1920px-Hans_Holbein_the_Younger_-_The_Ambassadors_-_Google_Art_ProjectThe Ambassadors (1533) by Hans Holbein the Younger, is perhaps the most famous work of anamorphic art.  It hangs in the National Gallery in London and is best viewed from standing to the right of it.  When it first came into the gallery’s possession, it took many years before the puzzle of the foreground “splodge” was solved.


Anamorphic art is also called slant art.  It so strictly follows the rules of perspective that it can only be correctly viewed from one specific angle.  This form of drawing and painting has made a fierce comeback as 3D drawings on the internet.  These modern renditions of this eye trick are some of the most popular posts and reposts on social media. While the work might be impressive on a display it makes little sense when viewed directly.  It is just a nonsensical splodge from every angle except the single intended viewpoint where the magic happens.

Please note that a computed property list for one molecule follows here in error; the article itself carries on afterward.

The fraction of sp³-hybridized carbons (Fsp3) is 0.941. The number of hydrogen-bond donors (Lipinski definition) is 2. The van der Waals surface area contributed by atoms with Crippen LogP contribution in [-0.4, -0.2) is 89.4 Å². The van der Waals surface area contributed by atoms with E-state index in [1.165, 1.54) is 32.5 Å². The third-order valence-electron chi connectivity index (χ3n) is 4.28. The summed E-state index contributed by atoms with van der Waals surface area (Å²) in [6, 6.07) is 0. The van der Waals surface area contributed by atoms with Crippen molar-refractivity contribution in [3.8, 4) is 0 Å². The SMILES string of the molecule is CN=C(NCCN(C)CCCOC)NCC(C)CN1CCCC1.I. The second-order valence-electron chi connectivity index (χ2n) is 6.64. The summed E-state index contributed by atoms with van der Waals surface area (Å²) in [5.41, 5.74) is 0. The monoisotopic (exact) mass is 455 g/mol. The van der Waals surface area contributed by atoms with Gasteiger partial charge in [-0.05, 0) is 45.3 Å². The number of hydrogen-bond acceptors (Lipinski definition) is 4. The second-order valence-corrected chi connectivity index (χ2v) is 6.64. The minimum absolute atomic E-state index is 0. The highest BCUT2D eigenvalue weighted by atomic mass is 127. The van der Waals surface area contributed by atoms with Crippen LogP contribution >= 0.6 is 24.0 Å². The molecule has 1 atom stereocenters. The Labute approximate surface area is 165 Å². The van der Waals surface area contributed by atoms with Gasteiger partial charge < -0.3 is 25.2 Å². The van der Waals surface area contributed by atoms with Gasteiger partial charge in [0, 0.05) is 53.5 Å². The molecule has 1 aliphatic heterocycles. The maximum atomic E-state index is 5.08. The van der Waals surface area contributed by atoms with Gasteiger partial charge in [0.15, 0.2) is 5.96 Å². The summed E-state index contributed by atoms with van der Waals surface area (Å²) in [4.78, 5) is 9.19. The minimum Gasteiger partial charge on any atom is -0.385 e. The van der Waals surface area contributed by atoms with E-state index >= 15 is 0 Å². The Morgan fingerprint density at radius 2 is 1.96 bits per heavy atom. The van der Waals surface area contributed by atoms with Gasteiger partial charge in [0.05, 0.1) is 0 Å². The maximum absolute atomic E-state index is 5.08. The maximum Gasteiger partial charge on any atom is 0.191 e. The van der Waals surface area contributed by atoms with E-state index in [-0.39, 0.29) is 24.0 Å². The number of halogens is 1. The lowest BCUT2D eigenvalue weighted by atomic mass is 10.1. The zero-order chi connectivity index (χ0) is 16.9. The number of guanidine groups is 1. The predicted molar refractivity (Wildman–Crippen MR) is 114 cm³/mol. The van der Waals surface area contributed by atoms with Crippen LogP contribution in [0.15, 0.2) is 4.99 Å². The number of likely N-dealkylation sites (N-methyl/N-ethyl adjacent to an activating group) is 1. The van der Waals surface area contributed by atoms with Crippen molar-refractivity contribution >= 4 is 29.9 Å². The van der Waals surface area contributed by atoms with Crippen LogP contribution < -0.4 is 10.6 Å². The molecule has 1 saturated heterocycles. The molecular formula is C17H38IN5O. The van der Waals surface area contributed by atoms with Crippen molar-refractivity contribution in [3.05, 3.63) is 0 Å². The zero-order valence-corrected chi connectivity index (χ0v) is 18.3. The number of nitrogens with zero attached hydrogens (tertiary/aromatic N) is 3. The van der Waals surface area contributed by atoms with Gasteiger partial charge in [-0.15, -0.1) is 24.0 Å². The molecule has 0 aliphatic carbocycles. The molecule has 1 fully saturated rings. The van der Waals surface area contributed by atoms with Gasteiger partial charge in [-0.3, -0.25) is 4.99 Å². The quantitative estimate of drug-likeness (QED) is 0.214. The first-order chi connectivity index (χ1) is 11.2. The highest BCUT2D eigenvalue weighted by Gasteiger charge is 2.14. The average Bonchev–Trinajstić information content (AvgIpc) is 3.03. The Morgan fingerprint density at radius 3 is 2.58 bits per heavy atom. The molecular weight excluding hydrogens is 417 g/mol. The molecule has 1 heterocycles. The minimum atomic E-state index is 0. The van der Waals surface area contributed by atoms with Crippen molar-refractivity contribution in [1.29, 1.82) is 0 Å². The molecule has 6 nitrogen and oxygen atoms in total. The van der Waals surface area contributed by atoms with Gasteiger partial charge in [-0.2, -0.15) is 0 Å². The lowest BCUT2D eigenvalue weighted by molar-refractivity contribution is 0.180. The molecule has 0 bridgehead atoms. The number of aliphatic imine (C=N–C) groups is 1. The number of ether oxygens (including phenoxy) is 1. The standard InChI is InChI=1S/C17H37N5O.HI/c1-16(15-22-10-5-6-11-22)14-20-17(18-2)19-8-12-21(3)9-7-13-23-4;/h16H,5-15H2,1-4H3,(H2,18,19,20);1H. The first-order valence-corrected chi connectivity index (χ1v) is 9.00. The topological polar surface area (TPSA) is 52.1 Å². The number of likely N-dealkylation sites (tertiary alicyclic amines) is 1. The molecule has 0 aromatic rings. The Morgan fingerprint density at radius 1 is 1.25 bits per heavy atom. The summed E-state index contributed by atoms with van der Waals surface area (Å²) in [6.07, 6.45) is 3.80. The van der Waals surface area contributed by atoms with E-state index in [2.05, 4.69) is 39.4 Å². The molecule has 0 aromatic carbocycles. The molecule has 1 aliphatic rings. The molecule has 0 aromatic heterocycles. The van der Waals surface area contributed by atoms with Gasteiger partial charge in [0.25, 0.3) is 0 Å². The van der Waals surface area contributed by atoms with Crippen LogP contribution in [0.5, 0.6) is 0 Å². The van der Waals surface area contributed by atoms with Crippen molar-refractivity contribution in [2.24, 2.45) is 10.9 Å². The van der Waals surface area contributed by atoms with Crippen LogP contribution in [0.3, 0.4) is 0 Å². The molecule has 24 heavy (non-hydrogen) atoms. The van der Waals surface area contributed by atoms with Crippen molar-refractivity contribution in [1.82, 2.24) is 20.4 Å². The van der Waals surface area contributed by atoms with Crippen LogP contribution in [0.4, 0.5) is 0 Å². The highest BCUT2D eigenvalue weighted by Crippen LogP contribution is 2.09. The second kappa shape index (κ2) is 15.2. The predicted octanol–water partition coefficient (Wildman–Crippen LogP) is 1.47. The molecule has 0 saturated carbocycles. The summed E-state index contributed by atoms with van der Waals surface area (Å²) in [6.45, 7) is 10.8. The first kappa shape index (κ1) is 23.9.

To create a drawing like this from hand is moderately difficult because the surface needs to have and maintain an extreme angle during the entire process.  However, today there are tools that make this sort of drawing much easier, therefore the drawings have become amazingly complex.  The use of photoshop to transform an object into an anamorphic image reference makes the process much less difficult and more fun.  Every artist should try it at least once.